I hated that. I was just angry, you know?
Six months before I went to rehab, and three months before she graduated from college, my daughter was diagnosed with lymphoma. She had to do six months chemo. She’s in remission, but it was just a lot of loss and a lot of stuff and it just kind of took me there.
I went to rehab for the first time in 2018. In September 2018, my family had an intervention. I went out for 90 days and came back. I didn’t really get a sponsor, I didn’t work the program, I kind of looked at it as ‘I did that for them.’ I kind of put it in the rear view mirror. I thought I could handle it. I dove into trying to find my identity, my job, all that stuff.
So I went through rehab, came out and stayed sober through September . And then I relapsed, and it took me to a really dark, dark place. I was having vertigo, I was drinking and it actually got to a point where I bought a gun. December 3rd, 2019 I bought a gun, turned off my location services on my phone, and said, it’s not worth it. I couldn’t see a way past it.
Nobody knew where I was, but I used my card to buy a gun. So my wife saw the charge. I actually went and sat there and I couldn’t go through with it. I went to grab something to eat, I was sitting in the parking lot, and that showed up on the bank thing as well. All of a sudden, I see an EMT car, a police car, friends coming, my wife, and I was just grateful. And thankfully I didn’t go through with it.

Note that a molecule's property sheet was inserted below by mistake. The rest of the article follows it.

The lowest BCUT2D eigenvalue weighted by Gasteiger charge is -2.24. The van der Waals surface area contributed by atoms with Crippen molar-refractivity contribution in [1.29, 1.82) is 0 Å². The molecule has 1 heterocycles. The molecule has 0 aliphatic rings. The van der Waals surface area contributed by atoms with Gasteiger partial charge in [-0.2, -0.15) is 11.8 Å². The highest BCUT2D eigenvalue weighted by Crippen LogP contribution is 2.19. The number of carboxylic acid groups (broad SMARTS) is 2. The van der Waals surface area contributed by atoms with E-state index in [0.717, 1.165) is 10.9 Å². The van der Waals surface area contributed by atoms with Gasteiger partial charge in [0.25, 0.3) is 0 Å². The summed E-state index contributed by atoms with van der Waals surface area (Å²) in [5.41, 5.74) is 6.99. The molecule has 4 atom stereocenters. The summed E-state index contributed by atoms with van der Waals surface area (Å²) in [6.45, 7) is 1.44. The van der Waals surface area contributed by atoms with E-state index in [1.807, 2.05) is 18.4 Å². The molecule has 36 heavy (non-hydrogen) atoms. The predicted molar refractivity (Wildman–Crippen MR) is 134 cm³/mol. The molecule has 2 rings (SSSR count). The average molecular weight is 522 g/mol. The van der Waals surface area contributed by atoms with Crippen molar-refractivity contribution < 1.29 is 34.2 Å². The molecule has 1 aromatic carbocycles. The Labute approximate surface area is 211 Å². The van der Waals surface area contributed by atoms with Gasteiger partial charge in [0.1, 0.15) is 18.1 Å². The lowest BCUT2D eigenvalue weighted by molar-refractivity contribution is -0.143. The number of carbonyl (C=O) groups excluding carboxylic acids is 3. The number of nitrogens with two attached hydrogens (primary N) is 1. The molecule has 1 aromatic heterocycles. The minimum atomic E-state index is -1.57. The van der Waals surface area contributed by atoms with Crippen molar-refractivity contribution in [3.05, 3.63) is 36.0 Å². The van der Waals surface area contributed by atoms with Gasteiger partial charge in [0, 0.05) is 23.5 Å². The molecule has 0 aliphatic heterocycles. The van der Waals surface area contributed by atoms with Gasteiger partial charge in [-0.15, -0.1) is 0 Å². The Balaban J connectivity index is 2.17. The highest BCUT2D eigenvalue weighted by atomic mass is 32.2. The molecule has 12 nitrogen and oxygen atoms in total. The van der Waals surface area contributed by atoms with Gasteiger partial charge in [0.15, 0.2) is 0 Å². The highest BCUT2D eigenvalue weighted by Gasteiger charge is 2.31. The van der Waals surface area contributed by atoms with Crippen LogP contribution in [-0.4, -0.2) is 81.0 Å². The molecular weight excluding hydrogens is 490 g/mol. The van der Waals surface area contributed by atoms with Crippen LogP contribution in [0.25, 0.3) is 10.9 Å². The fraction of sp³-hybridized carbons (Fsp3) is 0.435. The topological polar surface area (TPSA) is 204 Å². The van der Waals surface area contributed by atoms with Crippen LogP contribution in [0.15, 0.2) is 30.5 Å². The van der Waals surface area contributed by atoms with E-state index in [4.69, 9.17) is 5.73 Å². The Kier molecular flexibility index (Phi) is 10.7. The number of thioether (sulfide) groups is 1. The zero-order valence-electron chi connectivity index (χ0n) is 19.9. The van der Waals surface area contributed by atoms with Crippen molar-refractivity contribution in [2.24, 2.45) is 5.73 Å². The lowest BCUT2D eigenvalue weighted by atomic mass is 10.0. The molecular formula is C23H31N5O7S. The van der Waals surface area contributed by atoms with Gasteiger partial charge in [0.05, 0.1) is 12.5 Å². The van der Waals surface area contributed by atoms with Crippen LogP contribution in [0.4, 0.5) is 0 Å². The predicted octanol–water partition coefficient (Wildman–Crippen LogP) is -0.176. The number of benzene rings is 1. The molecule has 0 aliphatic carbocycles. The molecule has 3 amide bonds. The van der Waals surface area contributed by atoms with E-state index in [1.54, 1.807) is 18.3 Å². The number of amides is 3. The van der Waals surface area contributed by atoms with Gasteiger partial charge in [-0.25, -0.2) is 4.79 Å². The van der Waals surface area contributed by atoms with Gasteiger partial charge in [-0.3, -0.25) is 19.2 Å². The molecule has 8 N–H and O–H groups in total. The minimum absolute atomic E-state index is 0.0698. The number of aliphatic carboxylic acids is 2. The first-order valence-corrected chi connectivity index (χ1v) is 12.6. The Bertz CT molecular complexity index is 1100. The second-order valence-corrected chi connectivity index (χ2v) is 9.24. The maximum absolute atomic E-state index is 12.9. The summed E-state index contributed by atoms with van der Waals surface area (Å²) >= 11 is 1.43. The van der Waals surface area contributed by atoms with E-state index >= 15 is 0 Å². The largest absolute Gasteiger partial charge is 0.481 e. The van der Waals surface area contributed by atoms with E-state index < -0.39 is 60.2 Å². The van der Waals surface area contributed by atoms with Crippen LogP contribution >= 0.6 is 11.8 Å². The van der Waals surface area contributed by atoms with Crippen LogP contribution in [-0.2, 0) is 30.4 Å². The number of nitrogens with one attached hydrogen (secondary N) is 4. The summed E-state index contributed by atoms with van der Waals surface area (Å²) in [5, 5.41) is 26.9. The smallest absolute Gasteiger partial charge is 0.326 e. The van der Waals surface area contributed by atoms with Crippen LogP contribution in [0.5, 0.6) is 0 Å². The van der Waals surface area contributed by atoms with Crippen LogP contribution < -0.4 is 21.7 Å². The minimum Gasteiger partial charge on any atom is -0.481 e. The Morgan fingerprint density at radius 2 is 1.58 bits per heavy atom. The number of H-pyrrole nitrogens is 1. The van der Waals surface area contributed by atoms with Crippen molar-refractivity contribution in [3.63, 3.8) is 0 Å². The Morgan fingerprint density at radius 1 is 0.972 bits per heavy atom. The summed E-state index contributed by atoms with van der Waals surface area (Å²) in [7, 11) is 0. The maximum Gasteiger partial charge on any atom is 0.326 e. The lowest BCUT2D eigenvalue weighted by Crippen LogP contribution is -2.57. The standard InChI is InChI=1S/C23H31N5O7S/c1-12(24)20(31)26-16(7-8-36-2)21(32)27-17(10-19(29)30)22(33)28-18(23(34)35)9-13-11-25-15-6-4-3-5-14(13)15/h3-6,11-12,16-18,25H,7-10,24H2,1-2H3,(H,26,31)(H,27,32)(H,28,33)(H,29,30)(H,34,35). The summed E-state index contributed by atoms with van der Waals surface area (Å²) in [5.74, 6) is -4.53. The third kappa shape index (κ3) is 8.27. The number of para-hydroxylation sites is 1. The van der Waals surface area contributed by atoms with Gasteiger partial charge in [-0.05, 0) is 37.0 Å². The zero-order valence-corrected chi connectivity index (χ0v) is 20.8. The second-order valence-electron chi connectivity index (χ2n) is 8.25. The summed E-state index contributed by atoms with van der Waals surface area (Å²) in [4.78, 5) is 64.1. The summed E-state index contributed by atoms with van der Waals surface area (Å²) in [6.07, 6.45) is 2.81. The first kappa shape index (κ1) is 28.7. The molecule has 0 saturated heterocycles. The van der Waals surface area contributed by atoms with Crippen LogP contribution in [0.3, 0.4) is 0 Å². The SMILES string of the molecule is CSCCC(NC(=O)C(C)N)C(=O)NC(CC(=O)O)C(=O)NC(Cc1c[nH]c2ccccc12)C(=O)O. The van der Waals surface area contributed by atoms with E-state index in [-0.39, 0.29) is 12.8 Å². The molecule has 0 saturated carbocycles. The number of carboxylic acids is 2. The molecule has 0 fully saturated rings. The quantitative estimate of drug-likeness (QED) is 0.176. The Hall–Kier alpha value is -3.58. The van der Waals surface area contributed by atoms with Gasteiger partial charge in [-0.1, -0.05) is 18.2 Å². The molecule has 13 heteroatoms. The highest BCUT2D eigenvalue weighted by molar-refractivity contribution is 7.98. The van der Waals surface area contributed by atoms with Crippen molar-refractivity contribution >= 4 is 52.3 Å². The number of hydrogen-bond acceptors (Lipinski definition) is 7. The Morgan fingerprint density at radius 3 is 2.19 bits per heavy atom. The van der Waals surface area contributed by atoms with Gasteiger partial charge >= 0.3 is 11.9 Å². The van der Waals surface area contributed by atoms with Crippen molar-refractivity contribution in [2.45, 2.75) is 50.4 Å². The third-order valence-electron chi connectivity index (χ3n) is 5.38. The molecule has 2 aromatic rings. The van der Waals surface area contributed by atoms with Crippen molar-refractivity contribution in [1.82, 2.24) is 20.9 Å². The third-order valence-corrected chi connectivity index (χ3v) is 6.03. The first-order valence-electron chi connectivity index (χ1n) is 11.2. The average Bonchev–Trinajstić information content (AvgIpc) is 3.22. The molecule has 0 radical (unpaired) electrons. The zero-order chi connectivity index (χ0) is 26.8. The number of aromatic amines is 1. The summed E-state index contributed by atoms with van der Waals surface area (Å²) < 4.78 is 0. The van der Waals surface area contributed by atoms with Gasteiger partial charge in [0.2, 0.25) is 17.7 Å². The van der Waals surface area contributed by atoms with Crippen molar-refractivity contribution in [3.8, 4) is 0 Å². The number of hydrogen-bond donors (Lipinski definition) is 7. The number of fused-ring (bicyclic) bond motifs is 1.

That landed me in a psych ward and I was there for about eight days. That’s when I came to Recovery Unplugged.
I think my breakthrough actually came while I was in Fort Lauderdale in my last Open Mic [therapy group] that I did there. I’d been processing through all these things, you know. I finally came to the point where I just looked in the mirror and realized I’m the problem. I’m the one that’s caused all this, I’m the one that’s believed the lies. And it was hard to really face that because I had been so used to blaming everybody else and mired in self pity. I really just kind of hit that spot where I was grateful and realized that I had a lot to live for. And yeah, so I’m deaf and I have cochlear implants, but I also have a lot to give. I mean, it’s almost like a shift or a reframing of my story. I was really kind of surrendering and willing, to the point where if I didn’t do this, I was gonna die. I just kind of had a spiritual moment, where it’s almost like I just felt that God had used everything just for this. Nothing is wasted. He brought it all, and He can use the job, and He can use the good stuff. He just needs me to be humble and let Him take over and know that I don’t need to handle it all. My circumstances haven’t changed any, and that’s okay. Something inside changed.